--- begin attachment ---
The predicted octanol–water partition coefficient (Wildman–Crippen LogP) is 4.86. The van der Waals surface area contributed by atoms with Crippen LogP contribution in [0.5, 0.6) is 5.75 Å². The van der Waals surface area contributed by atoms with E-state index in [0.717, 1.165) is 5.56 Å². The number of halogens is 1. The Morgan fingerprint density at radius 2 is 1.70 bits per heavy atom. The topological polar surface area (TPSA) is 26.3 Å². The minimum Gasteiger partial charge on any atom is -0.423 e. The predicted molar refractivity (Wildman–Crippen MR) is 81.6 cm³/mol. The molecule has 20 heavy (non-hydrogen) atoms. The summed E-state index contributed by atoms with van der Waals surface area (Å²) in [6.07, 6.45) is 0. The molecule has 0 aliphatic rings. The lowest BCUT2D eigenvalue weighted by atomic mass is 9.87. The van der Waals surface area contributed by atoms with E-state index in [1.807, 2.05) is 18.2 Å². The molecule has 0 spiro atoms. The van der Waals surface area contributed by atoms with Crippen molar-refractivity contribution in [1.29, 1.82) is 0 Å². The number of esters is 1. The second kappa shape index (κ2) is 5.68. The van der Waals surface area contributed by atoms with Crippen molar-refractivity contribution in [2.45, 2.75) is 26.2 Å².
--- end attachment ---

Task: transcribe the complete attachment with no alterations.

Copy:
The predicted octanol–water partition coefficient (Wildman–Crippen LogP) is 4.86. The van der Waals surface area contributed by atoms with Crippen LogP contribution in [0.5, 0.6) is 5.75 Å². The van der Waals surface area contributed by atoms with E-state index in [0.717, 1.165) is 5.56 Å². The number of halogens is 1. The Morgan fingerprint density at radius 2 is 1.70 bits per heavy atom. The topological polar surface area (TPSA) is 26.3 Å². The minimum Gasteiger partial charge on any atom is -0.423 e. The predicted molar refractivity (Wildman–Crippen MR) is 81.6 cm³/mol. The molecule has 20 heavy (non-hydrogen) atoms. The summed E-state index contributed by atoms with van der Waals surface area (Å²) in [6.07, 6.45) is 0. The molecule has 0 aliphatic rings. The lowest BCUT2D eigenvalue weighted by atomic mass is 9.87. The van der Waals surface area contributed by atoms with E-state index in [1.807, 2.05) is 18.2 Å². The molecule has 0 spiro atoms. The van der Waals surface area contributed by atoms with Crippen molar-refractivity contribution in [1.29, 1.82) is 0 Å². The number of esters is 1. The second kappa shape index (κ2) is 5.68. The van der Waals surface area contributed by atoms with Crippen molar-refractivity contribution in [2.45, 2.75) is 26.2 Å².